In my English class when I was a senior in high school, we read Perrine's Sound and Sense, an introduction to poetry.
One of the poems in that book we had to read was A. E. Houseman's "Is My Team Plowing." The premise of that poem is this: a man has died and is wondering if everyone is so distraught at his death that, functionally, all the people he knew could not get on with their lives. We see in the poem, however, that everything pretty much is going on well without him. In other words, the lesson I take from the poem is that the world will go on without us when we leave it. (While there may be other, closer interpretations of that poem, I believe that mine is plausible and readily apparent from the poem.)
In the Perrine volume, at the end of the poem is a set of questions for classroom discussions. The gist of one of the questions was: "One student wrote a paper saying that "Is My Team Plowing?" proved that A. E. Houseman believed in immortality (in fact he did not). Why was that student wrong?" I don't have the book in front of me, but this quotation represents the gist of the question, along with the knowing assurance that A. E. Houseman did not believe in immortality.
I find this pedagogical technique quite objectionable because it appears to do one of two objectionable things. First, it takes what might superficially be a "plausible misinterpretation" of the poem and makes it into a straw man by positing that some student came up with it. The misinterpretation is "plausible" in the sense that one who has little experience in reading poetry and who gave the poem only a cursory reading might indeed come up with a notion that it endorses the idea of immortality. For example, one of the speakers in the poem is the dead person, speaking from beyond the grave. A superficial reading might lead to the conclusion that the poem evinces some belief in immortality.
The second objectionable thing that this pedagogical technique might be doing is that it takes a real-life effort by a student. This student probably sincerely believed that his or her "plausible misinterpretation" of the poem really proved what he or she thought it did. That student was probably wrong, but the effort was likely sincere.
I think these approaches are objectionable because they set up a "straw man" that compel the discussants to determine what the poem is not, rather than what the poem is. It also sets up the specter of a hapless student who just bumbles along misinterpreting the assignments. One plausible effect of setting up this straw man is to discourage other people who are students from even volunteering their own observations on the poem. (I say "plausible effect" because I don't believe it's an inevitable result, but it is something counterproductive that may come from such a way of framing the question.)
Besides these two approaches that I find objectionable, there is another point about the discussion question that rubs me the wrong way. That's the assurance that Houseman did not believe in immortality. I know very little about the guy and have, indeed, read probably only three of his poems--"Is My Team Plowing?," "Terence, this is stupid stuff," and "To an Athlete Dying Young"--and none of these seem to prove to me that Houseman believed in immortality. I'm also willing to accept that he may have written extensively on the subject, declaring on every page his disbelief in immortality and may have so confided in everyone he met. So far so good.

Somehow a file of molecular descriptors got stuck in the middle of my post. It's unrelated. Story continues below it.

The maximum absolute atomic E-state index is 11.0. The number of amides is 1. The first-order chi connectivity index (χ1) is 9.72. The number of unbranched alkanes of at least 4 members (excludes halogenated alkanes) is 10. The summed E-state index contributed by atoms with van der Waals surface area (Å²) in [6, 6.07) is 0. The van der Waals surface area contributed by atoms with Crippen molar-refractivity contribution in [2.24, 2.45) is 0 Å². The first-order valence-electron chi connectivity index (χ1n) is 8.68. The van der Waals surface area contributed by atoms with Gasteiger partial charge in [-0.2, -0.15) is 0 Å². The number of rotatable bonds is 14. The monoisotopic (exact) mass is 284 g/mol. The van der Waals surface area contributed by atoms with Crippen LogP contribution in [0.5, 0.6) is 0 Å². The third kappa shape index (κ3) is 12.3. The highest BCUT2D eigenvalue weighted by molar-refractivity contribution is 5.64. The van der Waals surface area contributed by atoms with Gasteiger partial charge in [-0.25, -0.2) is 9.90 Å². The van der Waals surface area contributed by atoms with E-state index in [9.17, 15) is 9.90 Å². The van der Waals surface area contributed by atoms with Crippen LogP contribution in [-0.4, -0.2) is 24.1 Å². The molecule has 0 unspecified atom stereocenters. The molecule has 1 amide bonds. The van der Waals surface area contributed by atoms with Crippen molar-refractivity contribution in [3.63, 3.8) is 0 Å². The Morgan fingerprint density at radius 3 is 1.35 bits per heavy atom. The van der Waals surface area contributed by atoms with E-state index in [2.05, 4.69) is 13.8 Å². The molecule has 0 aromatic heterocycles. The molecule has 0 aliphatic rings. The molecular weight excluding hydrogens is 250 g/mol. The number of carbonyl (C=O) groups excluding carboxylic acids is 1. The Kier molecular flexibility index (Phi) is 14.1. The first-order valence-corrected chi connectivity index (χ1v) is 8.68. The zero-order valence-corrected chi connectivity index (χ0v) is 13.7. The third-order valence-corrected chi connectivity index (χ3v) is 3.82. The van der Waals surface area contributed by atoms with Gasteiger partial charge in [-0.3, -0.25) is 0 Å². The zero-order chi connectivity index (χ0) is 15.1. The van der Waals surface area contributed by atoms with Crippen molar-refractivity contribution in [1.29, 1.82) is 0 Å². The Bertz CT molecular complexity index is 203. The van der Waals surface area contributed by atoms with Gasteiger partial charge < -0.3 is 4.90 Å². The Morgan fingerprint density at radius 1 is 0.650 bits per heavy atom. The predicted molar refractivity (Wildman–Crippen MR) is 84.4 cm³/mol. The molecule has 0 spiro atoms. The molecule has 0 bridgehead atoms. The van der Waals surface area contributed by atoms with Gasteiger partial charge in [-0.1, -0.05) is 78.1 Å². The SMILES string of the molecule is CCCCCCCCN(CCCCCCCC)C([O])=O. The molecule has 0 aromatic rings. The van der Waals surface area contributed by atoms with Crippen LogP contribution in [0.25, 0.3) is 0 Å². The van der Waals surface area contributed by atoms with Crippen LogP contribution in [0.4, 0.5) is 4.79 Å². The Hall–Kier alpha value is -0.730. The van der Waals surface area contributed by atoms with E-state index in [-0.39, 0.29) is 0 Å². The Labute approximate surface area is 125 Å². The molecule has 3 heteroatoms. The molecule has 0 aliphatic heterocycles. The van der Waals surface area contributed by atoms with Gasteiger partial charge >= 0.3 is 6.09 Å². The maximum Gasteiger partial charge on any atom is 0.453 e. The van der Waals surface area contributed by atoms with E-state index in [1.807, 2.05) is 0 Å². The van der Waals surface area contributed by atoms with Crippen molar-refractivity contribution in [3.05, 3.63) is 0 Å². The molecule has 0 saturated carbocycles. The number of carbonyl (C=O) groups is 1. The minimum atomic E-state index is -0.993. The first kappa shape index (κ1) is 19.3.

But we really can't know. Maybe he was lying to everyone, or maybe he had some sort of deathbed conversion.
Or maybe his poetry and other writings evinced a train of thought, a logic, that, if taken to its rightful conclusion, might demonstrate that he did indeed believe in immortality, in spite of himself. Maybe the very act of writing--putting one's words to paper--reflects a belief in the permanence of life or of one's self.
It's this latter possibility that I wonder about. I don't really care whether Houseman believed in immortality. (I am also personally wary of arguments that try to tease a meaning out of one's writings that is contrary to the writer's expressed beliefs.) But perhaps the (possibly fictitious) student wrote what he or she did on the belief that "Is My Team Plowing?" betrayed some understanding and belief in immortality. Maybe that student realized full-well that Houseman was mocking a disposition common to many of us, namely, that the world will be so sad at our passing that it will think long and hard before resuming its rotation along its axis. Maybe the student, being a student and not a fully developed intellectual, may not have had the tools to write clearly or may not have yet learned to make his or her argument precise enough to be argued with, but it's possible the student was sincere and deserved better than this flip criticism.